7 thoughts on “My heroes

  1. Nightmare fuel says:

    A New York City nurse dies from the coronavirus. Angry co-workers blame a lack of protective gear. https://www.boston.com/news/national-news-2/2020/03/26/new-york-city-nurse-dies-coronavirus
    Worker at NYC hospital where nurses wear trash bags as protection dies from coronavirus https://www.healthleadersmedia.com/nursing/worker-nyc-hospital-where-nurses-wear-trash-bags-protection-dies-coronavirus
    Photo shows NY hospital staff using trash bags as protective gear https://thehill.com/policy/healthcare/489622-photo-shows-staff-using-trash-bags-as-protective-gear-in-hospital-system
    Healthcare workers in New York City are being told to keep returning to work, even if they have tested positive for the coronavirus, as the city’s hospitals battle against the worst outbreak in the United States with 23,112 infections and 365 deaths as of early Friday morning. https://www.dailymail.co.uk/news/article-8159767/Doctors-exposed-coronavirus-told-CONTINUE-working.html
    Some NYC hospitals overrun with dying patients, health workers worry they will be next
    One New York doctor’s story: ‘Too many patients dying alone’ https://www.arabnews.com/node/1648126/world

  2. Triage says:

    “Hospitals consider universal do-not-resuscitate orders for coronavirus patients : Worry that ‘all hands’ responses may expose doctors and nurses to infection prompts debate about prioritizing the survival of the many over the one” (Washington Post 3/25/20) https://www.washingtonpost.com/health/2020/03/25/coronavirus-patients-do-not-resucitate/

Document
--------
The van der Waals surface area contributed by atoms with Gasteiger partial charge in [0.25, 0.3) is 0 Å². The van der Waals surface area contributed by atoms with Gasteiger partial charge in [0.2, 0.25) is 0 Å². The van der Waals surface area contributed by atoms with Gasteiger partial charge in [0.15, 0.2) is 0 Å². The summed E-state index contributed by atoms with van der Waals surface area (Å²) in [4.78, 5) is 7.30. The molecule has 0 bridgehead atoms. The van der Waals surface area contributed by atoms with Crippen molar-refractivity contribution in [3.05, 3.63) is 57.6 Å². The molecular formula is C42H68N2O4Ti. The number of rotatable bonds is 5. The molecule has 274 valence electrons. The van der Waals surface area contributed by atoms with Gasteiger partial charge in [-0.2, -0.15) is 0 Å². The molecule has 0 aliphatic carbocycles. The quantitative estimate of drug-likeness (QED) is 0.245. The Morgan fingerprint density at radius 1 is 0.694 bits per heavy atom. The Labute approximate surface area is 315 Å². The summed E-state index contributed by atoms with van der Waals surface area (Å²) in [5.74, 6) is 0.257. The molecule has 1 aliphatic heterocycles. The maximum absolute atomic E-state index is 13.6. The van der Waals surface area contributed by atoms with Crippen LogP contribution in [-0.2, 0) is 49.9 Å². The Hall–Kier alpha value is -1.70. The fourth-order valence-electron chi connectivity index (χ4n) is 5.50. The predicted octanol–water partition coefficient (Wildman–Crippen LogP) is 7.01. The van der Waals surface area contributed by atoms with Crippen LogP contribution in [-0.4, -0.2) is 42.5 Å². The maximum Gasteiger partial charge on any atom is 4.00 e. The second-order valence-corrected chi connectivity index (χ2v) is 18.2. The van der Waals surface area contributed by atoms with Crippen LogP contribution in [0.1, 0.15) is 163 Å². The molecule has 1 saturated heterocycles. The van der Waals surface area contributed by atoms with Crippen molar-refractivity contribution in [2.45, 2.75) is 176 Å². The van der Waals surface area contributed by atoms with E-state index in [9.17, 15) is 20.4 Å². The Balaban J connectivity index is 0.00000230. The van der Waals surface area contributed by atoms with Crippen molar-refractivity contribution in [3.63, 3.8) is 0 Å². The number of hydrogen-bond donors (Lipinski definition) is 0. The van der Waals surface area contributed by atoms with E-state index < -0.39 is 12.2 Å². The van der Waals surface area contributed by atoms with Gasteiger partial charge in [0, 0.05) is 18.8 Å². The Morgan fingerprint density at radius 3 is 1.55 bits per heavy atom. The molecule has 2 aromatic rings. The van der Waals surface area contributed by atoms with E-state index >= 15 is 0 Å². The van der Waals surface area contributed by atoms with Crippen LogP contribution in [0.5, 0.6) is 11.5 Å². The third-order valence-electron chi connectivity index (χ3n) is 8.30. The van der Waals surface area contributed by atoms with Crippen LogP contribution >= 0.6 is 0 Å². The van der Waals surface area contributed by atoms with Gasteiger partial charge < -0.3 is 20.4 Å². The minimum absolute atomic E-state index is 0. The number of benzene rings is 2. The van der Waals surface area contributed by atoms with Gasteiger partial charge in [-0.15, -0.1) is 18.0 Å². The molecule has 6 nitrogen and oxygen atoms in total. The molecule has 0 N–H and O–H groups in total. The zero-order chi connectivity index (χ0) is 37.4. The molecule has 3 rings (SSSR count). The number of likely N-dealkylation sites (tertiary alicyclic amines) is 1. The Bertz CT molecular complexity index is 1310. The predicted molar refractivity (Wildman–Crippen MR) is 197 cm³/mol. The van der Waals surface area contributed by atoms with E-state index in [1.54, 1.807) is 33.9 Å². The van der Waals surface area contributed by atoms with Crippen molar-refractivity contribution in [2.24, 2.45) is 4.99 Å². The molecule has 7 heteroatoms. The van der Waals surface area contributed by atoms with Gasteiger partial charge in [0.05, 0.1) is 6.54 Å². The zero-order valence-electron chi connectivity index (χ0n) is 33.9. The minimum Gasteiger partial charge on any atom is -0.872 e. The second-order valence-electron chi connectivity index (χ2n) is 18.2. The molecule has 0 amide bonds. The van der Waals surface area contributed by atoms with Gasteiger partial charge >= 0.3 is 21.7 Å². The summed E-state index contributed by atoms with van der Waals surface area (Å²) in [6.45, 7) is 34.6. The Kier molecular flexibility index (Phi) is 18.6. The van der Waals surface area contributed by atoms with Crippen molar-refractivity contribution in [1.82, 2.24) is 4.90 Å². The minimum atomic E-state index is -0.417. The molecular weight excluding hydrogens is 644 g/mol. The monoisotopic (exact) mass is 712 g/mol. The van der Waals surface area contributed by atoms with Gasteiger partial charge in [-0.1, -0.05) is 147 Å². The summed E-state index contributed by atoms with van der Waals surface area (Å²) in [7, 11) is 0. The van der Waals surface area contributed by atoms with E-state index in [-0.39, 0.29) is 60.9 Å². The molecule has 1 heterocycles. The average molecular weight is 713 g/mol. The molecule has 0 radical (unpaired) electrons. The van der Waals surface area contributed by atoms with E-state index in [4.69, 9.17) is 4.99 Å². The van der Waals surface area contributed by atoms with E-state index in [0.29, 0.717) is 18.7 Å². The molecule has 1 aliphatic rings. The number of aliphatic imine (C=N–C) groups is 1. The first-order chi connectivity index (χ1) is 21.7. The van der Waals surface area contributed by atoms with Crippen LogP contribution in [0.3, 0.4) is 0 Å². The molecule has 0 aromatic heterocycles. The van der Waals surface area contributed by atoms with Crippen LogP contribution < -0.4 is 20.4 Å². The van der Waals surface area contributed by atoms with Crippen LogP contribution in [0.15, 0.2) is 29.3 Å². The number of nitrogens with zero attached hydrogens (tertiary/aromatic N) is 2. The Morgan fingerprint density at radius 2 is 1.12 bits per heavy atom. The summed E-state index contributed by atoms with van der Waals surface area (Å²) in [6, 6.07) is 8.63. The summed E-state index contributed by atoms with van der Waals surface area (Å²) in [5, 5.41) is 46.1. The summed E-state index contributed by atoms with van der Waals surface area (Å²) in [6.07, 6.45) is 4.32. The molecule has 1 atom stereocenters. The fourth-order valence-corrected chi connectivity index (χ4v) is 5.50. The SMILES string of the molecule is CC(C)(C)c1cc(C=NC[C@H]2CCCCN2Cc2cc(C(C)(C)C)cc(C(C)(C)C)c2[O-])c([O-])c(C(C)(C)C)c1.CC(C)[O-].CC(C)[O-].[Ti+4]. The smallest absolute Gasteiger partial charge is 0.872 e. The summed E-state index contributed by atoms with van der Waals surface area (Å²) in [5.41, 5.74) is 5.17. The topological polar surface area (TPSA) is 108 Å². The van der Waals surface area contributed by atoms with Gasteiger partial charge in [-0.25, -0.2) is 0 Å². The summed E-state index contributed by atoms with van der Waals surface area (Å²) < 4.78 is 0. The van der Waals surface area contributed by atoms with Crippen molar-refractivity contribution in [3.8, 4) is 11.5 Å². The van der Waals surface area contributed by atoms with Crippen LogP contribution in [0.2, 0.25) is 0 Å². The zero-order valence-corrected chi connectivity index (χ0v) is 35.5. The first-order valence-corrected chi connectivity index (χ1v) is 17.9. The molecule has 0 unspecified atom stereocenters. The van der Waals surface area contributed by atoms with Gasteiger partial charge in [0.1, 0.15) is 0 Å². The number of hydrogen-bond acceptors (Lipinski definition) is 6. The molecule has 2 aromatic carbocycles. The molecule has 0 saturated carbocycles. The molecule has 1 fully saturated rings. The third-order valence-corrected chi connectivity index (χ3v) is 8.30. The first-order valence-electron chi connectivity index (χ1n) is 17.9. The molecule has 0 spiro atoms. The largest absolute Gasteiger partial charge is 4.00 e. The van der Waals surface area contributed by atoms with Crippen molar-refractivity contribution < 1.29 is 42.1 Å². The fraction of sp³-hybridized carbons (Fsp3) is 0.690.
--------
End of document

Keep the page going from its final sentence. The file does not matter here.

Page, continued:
Lewis Kaplan, president of the Society of Critical Care Medicine and a University of Pennsylvania surgeon, described how colleagues at different institutions are sharing draft policies to address their changed reality.
    “We are now on crisis footing,” he said. “What you take as first-come, first-served, no-holds-barred, everything-that-is-available-should-be-applied medicine is not where we are. We are now facing some difficult choices in how we apply medical resources — including staff.”
    The new protocols are part of a larger rationing of lifesaving procedures and equipment — including ventilators — that is quickly becoming a reality here as in other parts of the world battling the virus. The concerns are not just about health-care workers getting sick but also about them potentially carrying the virus to other patients in the hospital.

Leave a Reply

Fill in your details below or click an icon to log in:

WordPress.com Logo

You are commenting using your WordPress.com account. Log Out /  Change )

Twitter picture

You are commenting using your Twitter account. Log Out /  Change )

Facebook photo

You are commenting using your Facebook account. Log Out /  Change )

Connecting to %s

This site uses Akismet to reduce spam. Learn how your comment data is processed.